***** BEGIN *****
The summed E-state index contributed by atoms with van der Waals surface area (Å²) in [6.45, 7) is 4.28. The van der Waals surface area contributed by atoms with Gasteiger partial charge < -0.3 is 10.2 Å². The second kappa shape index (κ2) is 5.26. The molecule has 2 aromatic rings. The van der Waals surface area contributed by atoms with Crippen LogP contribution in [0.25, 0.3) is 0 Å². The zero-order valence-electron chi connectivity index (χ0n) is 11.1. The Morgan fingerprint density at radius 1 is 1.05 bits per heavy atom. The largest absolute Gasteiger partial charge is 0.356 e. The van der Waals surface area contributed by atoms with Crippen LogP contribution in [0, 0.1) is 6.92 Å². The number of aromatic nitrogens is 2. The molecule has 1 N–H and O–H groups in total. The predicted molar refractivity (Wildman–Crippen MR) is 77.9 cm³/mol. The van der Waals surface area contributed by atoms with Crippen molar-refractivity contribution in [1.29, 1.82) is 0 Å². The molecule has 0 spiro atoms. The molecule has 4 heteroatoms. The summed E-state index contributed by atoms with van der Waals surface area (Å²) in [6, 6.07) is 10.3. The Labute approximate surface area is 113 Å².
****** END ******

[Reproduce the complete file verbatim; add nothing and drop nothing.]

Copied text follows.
The summed E-state index contributed by atoms with van der Waals surface area (Å²) in [6.45, 7) is 4.28. The van der Waals surface area contributed by atoms with Gasteiger partial charge < -0.3 is 10.2 Å². The second kappa shape index (κ2) is 5.26. The molecule has 2 aromatic rings. The van der Waals surface area contributed by atoms with Crippen LogP contribution in [0.25, 0.3) is 0 Å². The zero-order valence-electron chi connectivity index (χ0n) is 11.1. The Morgan fingerprint density at radius 1 is 1.05 bits per heavy atom. The largest absolute Gasteiger partial charge is 0.356 e. The van der Waals surface area contributed by atoms with Crippen LogP contribution in [0, 0.1) is 6.92 Å². The number of aromatic nitrogens is 2. The molecule has 1 N–H and O–H groups in total. The predicted molar refractivity (Wildman–Crippen MR) is 77.9 cm³/mol. The van der Waals surface area contributed by atoms with Crippen molar-refractivity contribution in [1.29, 1.82) is 0 Å². The molecule has 0 spiro atoms. The molecule has 4 heteroatoms. The summed E-state index contributed by atoms with van der Waals surface area (Å²) in [6, 6.07) is 10.3. The Labute approximate surface area is 113 Å².